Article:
Companies Lay Out Global Framework to Fight Climate Change

– This, on the surface, seems very good news. A large group of major companies from around the world signing onto an agreement endorsing the fact that we should do something about climate change.

– But let’s remember that corporations are entities which exist to make profit. Once they’ve grown beyond the mom and pop Ben and Jerry’s stage, they become single-minded in this pursuit. Indeed, it is their very reason for existing. Note at the end of the opening sentence, in the article below, the following phrase, “creating sustainable energy systems necessary for achieving economic growth“. The implication is that they are on-board – so long as continued growth is part of the solution.

– Unfortunately, increasing growth is central to the problems we’re facing. Our foot-print on the earth now is far larger than it can sustain without serious and increasing instabilities in the global climate. We can make more efficient cars, we can change to energy efficient light bulbs, we can recycle our waste more intelligently – we can do all of that and if we continue to grow in population and consumption, we will have only delayed the inevitable.

– Perhaps, if we push it all off to our grandchildren rather than to our children, it will be more palatable?

-I’m suspicious and cynical about these ‘business alliances’. They live for growth. They understand PR. They know there are years and years of good stock reports ahead if they can deflect the social forces which might try to throttle back our runaway growth – if they can give the appearance of action so the concerned will be lulled back to sleep.

– Like the article I posted on the Brazilian Rainforest earlier , we need real action, not more talk.


February 20, 2007 — As a significant step toward tackling climate change, an unprecedented group of companies and organizations from around the world have endorsed a bold post-Kyoto framework for affecting change at the levels of policy and industry, particularly in regard to creating sustainable energy systems necessary for achieving economic growth.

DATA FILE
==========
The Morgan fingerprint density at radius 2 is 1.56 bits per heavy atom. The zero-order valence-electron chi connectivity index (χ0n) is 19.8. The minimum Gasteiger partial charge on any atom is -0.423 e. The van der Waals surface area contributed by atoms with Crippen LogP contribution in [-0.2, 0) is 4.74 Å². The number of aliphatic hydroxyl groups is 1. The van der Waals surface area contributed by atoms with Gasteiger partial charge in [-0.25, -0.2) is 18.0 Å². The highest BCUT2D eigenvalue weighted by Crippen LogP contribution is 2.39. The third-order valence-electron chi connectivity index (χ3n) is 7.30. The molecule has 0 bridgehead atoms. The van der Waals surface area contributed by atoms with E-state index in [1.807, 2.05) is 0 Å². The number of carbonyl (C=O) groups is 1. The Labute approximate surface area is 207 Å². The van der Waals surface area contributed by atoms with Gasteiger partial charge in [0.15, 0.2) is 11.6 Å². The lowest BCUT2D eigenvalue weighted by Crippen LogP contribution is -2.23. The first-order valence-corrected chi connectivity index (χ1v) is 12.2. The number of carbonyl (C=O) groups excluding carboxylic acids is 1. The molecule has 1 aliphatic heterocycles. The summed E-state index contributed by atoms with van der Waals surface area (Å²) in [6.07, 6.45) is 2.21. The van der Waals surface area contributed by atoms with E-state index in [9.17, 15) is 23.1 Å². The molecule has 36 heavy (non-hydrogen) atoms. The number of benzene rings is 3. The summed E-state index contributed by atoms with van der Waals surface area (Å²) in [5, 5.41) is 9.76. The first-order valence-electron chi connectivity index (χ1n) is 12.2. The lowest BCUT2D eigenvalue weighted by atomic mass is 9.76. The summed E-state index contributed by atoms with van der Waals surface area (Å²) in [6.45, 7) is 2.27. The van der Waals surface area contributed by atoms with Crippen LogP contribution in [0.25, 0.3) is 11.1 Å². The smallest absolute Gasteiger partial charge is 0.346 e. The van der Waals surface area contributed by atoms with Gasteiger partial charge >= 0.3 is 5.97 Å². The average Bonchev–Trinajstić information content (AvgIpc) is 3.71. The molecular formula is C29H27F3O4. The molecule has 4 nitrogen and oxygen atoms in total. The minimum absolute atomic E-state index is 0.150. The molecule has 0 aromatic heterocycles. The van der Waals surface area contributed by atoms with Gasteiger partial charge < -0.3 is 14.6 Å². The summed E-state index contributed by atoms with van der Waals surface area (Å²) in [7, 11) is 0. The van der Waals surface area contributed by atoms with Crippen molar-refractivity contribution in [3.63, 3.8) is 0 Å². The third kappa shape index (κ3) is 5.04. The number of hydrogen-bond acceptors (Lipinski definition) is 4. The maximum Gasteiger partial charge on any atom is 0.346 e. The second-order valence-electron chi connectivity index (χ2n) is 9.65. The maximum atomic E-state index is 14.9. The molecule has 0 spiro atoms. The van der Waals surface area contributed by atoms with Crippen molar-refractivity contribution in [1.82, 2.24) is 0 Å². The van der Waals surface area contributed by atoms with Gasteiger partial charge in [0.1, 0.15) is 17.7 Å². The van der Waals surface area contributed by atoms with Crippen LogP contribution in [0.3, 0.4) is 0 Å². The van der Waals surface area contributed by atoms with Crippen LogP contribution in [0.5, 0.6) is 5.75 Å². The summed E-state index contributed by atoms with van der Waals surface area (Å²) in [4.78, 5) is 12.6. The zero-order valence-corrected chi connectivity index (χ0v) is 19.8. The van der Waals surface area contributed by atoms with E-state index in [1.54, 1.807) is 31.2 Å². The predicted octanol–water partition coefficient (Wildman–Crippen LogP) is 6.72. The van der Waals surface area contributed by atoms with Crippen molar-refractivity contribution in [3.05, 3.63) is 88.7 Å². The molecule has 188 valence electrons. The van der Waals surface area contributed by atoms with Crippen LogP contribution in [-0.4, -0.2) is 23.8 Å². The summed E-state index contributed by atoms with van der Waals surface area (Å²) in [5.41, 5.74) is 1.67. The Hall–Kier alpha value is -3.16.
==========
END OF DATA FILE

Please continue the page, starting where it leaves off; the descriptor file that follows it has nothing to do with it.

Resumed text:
Signatories of The Path to Climate Sustainability: A Joint Statement by the Global Roundtable on Climate Change hail from a range of sectors and industries, including air transport, energy, technology, insurance, banking, and many others, from across the globe.

The statement — endorsed by Allianz, Bayer, Citigroup, DuPont, General Electric, Volvo, and many others — calls on governments to set scientifically informed targets for greenhouse gases and carbon dioxide (CO2) emissions. The agreement also urges governments to place a price on carbon emissions and to set forth policies aimed at addressing energy efficiency and de-carbonization in all sectors. Calling climate change “an urgent problem,” the statement lays out a proactive framework for global action to mitigate risks and impacts while also meeting the global need for energy, economic growth and sustainable development. It outlines cost-effective technologies that exist today and others that could be developed and deployed to improve energy efficiency and help reduce CO2 emissions and other greenhouse gases in major sectors of the global economy.

“Leaders from key economic sectors and regions of the world have reached a consensus on the path forward to reduce human-made climate change,” said Jeffrey D. Sachs, Chair of the Global Roundtable on Climate Change and Director of The Earth Institute at Columbia University. “This initiative points the way to an urgently needed global framework for action. I congratulate the Roundtable signatories, and thank them for their bold leadership and contribution to global progress on this critical issue.”

The Climate Change Statement released today has received endorsements from critical stakeholders and independent experts including leading corporations from all economic sectors; smaller firms with very different perspectives and concerns; an array of civil, religious, environmental, research and educational institutions; and a distinguished list of world-leading experts from the fields of climate science, engineering, economics and policy studies.



Comments are closed.